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Engaging customer-facing employees to improve performance

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2nd Nov 2010
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Educating and engaging staff within the workplace is key to improving performance. Ian Luxford offers tips to help improve performance, ensure better service for customers: what better way of aligning your strategy with the business plans?

If outstanding customer service is a must for successful businesses today, it’s also one of the biggest challenges they face. Despite cuts in training, owing to the challenging economic climate, employers are still investing in staff within the workplace, as part of an effort to improve their employees’ customer service skills to the best standard and enhance the customer experience.

Many companies focus on enhancing their workforce’s knowledge and expertise of the products or services they are offering, in order to turn them into better customer service representatives. However, the intangible element that actually makes for successful service is employee engagement; employees who are tuned into, and passionate, about what they do.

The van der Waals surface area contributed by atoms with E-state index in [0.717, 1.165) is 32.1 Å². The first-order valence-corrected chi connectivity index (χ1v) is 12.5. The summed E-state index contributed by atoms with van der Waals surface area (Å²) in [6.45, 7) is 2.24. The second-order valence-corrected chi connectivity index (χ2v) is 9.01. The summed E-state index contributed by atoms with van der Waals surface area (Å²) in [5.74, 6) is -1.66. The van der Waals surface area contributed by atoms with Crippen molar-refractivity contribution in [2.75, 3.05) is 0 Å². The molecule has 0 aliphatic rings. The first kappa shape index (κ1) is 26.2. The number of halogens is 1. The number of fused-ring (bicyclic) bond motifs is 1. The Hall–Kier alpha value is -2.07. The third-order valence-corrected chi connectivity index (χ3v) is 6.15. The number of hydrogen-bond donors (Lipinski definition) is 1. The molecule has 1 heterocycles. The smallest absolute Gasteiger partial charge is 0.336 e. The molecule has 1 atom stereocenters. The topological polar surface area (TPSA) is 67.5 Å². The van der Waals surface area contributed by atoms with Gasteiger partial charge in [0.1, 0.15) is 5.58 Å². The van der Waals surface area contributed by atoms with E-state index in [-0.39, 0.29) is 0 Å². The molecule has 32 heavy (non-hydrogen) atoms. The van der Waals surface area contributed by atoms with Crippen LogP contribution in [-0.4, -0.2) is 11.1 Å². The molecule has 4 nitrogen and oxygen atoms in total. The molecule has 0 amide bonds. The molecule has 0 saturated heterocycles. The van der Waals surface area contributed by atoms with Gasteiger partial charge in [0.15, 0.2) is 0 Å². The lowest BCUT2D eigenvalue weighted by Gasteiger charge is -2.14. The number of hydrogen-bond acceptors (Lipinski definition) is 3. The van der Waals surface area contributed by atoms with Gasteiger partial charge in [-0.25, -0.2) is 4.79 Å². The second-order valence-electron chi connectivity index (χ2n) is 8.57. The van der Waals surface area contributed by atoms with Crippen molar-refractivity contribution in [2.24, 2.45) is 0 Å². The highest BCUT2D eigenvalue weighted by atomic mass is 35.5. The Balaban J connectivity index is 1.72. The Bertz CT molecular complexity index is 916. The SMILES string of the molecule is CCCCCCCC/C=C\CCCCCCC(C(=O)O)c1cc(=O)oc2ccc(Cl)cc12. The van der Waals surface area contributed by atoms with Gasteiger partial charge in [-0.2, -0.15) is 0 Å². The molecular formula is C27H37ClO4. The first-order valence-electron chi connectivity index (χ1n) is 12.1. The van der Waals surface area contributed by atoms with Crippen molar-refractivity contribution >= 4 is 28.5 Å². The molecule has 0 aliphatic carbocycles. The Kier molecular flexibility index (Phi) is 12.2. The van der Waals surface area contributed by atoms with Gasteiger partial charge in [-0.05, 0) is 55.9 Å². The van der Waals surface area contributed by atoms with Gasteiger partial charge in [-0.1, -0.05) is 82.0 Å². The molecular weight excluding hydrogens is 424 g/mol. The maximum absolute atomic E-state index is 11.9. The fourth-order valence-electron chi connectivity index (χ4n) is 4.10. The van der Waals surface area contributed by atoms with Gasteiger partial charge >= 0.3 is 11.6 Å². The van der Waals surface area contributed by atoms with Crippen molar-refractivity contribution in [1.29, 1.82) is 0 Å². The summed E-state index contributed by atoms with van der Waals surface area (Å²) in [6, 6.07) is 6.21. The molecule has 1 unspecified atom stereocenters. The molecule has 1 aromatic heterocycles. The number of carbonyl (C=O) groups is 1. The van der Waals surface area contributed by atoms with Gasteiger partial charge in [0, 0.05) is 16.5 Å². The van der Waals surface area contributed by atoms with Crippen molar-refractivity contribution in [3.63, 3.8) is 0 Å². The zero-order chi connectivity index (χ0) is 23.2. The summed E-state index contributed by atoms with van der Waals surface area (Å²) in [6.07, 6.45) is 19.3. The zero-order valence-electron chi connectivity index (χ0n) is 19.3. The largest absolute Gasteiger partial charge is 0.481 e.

The most iconic brands around today are not defined by the product they produce or the level of service they are associated with. They succeed because their customer’s experience of them is one that is special and which they can appreciate, enjoy and remember. If a customer is more than happy with the service they receive from a company, then they are very likely use the company again. Furthermore, they will recommend it to others, thus enhancing the company’s reputation. However, if a customer is dissatisfied it is likely that they will not use the company again. They will also tell others about their bad experience, thus damaging the reputation of the company. Hence employee engagement is vital to the survival of a business.